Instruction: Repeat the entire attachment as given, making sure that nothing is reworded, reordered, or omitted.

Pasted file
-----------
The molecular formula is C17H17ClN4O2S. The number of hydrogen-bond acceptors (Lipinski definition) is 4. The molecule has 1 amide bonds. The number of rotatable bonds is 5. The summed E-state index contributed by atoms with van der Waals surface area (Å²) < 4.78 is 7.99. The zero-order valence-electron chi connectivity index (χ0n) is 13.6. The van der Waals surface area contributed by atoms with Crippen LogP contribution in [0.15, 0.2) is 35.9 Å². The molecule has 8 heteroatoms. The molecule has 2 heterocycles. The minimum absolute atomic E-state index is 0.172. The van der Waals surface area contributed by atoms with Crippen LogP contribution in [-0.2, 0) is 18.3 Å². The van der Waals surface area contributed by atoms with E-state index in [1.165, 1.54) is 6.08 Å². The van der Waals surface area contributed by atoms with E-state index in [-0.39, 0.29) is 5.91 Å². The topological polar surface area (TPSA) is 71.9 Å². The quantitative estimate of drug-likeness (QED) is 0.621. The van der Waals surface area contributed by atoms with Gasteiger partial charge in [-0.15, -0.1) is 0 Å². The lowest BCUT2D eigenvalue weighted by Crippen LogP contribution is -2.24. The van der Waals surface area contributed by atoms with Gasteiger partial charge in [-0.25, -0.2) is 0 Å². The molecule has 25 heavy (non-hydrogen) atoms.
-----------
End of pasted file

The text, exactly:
The molecular formula is C17H17ClN4O2S. The number of hydrogen-bond acceptors (Lipinski definition) is 4. The molecule has 1 amide bonds. The number of rotatable bonds is 5. The summed E-state index contributed by atoms with van der Waals surface area (Å²) < 4.78 is 7.99. The zero-order valence-electron chi connectivity index (χ0n) is 13.6. The van der Waals surface area contributed by atoms with Crippen LogP contribution in [0.15, 0.2) is 35.9 Å². The molecule has 8 heteroatoms. The molecule has 2 heterocycles. The minimum absolute atomic E-state index is 0.172. The van der Waals surface area contributed by atoms with Crippen LogP contribution in [-0.2, 0) is 18.3 Å². The van der Waals surface area contributed by atoms with E-state index in [1.165, 1.54) is 6.08 Å². The van der Waals surface area contributed by atoms with E-state index in [-0.39, 0.29) is 5.91 Å². The topological polar surface area (TPSA) is 71.9 Å². The quantitative estimate of drug-likeness (QED) is 0.621. The van der Waals surface area contributed by atoms with Gasteiger partial charge in [-0.15, -0.1) is 0 Å². The lowest BCUT2D eigenvalue weighted by Crippen LogP contribution is -2.24. The van der Waals surface area contributed by atoms with Gasteiger partial charge in [-0.25, -0.2) is 0 Å². The molecule has 25 heavy (non-hydrogen) atoms.